Topeka The state’s largest teachers union on Monday said it would file a lawsuit challenging the recently approved school bill that repeals tenure rights for public school teachers, gives tax breaks for corporations that provide private-school scholarships and allows some people to teach without an education degree.
“There are a lot of really serious harms that can come from this bill,” said Kansas National Education Association President Karen Godfrey.
While KNEA officials said they would challenge the bill signed into law by Gov. Sam Brownback, they said they hadn’t yet decided on how broad a challenge to make.
During a news conference, most of the remarks from KNEA officials dealt with the part of the bill that takes away the right of teachers to have an administrative hearing in the event of dismissal.
House Bill 2506 “has done a great disservice to the 35,000 people who work their rear ends off every day of the year educating kids,” said David Schauner, general counsel for the KNEA.
Mike Curran, the lead KNEA negotiator for teachers in the Baldwin City school district, said the removal of due process rights for teachers would hurt education.
“So, without due process, do I have to make sure the right kids get A’s in my class, so I don’t get the wrong parents mad. Because if they get mad, then I’m out of a job without due process,” said Curran, a high school math teacher.
But advocates of removing tenure said it would allow schools to fire bad teachers more quickly. Senate President Susan Wagle, R-Wichita, said “ ... it is apparent that the KNEA is more concerned about its members than student achievement and outcomes.”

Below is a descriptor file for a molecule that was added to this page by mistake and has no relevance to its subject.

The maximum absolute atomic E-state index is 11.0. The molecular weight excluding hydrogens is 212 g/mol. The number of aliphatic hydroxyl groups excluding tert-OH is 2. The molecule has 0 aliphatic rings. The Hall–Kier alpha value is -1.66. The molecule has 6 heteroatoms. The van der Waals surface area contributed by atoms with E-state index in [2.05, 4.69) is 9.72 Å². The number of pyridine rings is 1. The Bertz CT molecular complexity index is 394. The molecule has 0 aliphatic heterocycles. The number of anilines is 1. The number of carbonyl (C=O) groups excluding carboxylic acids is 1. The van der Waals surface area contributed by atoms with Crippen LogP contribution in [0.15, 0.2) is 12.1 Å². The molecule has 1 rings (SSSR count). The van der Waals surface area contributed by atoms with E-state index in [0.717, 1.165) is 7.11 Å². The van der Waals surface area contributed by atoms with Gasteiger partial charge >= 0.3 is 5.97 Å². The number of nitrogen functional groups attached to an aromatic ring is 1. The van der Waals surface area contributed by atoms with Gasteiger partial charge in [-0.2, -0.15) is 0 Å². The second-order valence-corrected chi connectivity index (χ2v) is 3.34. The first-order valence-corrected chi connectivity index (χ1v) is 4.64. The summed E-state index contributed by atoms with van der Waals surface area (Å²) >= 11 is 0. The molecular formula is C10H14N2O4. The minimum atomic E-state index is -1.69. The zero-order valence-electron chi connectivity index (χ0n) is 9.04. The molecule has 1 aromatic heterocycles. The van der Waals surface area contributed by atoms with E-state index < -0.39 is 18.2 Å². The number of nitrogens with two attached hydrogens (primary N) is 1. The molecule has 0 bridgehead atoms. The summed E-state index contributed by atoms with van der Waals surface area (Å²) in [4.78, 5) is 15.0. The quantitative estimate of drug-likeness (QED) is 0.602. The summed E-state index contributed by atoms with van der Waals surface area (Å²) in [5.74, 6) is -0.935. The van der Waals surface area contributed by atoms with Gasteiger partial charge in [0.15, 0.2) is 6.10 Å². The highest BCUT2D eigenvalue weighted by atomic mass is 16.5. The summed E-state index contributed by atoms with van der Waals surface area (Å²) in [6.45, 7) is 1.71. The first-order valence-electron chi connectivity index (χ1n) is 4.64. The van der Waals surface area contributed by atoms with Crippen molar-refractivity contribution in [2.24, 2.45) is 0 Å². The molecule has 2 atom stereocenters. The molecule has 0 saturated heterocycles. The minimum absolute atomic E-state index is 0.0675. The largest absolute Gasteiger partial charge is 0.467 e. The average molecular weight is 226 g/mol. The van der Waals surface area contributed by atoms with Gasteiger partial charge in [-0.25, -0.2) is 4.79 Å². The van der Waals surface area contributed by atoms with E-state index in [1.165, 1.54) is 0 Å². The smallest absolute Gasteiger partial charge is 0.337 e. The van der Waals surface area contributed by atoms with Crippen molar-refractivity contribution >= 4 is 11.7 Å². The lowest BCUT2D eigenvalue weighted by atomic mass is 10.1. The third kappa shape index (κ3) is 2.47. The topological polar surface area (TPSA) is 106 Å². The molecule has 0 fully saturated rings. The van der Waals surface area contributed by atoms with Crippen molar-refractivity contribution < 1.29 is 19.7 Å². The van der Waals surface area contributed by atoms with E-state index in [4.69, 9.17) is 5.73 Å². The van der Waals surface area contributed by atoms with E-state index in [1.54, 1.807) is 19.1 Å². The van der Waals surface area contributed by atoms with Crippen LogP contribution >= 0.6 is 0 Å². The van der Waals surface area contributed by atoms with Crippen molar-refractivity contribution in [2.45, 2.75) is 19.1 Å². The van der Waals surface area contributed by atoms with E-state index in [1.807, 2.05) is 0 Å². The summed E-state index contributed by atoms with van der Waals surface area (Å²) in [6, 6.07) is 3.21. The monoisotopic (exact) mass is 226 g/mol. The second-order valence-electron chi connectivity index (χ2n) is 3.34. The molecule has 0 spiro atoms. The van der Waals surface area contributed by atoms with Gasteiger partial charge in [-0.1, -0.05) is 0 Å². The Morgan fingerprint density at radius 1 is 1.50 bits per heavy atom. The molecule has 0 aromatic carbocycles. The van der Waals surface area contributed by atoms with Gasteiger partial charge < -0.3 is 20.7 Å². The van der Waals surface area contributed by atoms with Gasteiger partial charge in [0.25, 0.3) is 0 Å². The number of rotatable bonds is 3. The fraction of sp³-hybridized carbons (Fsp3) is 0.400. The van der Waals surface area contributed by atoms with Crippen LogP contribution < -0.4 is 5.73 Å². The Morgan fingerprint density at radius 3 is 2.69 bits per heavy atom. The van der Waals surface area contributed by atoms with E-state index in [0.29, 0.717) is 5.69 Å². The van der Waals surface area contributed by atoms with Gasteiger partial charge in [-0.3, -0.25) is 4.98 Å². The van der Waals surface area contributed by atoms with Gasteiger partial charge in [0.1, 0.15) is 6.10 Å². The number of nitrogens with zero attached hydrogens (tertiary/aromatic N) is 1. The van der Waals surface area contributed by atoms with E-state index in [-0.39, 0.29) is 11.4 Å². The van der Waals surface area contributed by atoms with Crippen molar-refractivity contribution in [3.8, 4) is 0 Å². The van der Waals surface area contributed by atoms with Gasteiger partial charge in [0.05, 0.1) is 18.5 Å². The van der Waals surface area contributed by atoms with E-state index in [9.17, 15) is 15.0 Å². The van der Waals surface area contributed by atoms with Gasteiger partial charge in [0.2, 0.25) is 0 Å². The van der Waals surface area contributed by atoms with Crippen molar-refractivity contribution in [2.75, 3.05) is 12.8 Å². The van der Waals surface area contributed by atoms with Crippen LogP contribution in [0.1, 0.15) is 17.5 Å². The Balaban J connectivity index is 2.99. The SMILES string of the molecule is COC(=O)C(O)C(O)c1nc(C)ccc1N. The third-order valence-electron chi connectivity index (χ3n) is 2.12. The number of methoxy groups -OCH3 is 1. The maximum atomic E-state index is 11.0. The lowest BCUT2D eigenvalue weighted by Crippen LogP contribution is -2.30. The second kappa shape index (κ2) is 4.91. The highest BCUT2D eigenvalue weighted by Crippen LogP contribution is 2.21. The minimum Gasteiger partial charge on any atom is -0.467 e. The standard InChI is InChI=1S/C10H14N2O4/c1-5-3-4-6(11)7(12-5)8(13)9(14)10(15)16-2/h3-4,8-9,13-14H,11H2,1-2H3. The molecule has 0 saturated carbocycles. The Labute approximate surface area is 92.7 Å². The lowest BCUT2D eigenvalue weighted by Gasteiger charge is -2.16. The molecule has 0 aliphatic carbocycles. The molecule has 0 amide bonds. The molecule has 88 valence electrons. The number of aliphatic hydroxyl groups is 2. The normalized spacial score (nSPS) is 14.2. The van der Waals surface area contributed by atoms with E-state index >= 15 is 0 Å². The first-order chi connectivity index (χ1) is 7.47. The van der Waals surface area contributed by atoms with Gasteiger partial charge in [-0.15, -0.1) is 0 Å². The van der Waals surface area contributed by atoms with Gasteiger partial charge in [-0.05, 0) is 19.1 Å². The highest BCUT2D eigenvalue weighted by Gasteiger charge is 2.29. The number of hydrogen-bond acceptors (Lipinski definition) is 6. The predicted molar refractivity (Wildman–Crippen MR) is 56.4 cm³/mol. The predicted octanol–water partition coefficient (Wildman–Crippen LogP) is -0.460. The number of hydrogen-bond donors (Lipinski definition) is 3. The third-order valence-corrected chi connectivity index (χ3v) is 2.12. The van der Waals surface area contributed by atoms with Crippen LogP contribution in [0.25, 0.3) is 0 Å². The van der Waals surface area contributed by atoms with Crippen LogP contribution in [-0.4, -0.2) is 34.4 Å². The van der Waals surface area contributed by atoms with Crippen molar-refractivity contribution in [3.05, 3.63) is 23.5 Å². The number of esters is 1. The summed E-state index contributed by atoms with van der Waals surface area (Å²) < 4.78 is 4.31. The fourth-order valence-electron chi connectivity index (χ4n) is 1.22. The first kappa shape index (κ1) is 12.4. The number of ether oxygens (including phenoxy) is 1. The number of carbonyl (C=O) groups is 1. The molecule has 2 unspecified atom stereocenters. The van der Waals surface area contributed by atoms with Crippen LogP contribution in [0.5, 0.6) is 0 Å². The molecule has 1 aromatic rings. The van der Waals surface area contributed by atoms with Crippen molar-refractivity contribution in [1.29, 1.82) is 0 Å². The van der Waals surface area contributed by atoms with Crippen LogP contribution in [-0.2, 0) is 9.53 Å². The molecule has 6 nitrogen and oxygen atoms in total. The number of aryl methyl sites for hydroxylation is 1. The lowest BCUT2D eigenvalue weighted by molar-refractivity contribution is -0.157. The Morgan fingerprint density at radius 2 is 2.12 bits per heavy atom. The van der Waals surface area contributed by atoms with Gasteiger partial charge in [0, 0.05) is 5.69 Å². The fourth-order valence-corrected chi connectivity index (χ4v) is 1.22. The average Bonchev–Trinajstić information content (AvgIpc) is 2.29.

The bill came in response to the Kansas Supreme Court ruling requiring the state to increase funding to poorer school districts.
Republican legislators added the controversial changes in education policy to the funding measure.
Brownback defended the legislation, saying, “The education bill provided $129 million in funding to classrooms and for property tax relief, it provided additional pay for ‘master teachers,’ and it returned local control to school districts. This is a good bill that benefits Kansas children.”
He added, “I hope KNEA will take no action that threatens funding for our schools and the welfare of our students.”
Schauner said he didn’t think a lawsuit would affect the funding portion of the bill.
Schauner noted that last month a court in North Carolina ruled unconstitutional a similar law there that would have gotten rid of tenure for teachers.
North Carolina Superior Court Judge Robert Hobgood ruled that the law violated teachers’ employment contracts with school boards and that the law was an unconstitutional taking of teachers’ property rights.
Schauner said he expected the legal challenge from the KNEA to be filed by the end of the month in state district court in Shawnee County.
In addition to constitutional challenges to the bill, Schauner said the KNEA may challenge the bill on how it was passed. During the legislative process, Democrats said some parts of the bill were added in during meetings that were in violation of the Kansas Open Meetings Act. Supporters of the bill denied this accusation.
In addition to the upcoming court battle, KNEA officials said they would try to get people involved in the Aug. 5 primaries and November general election.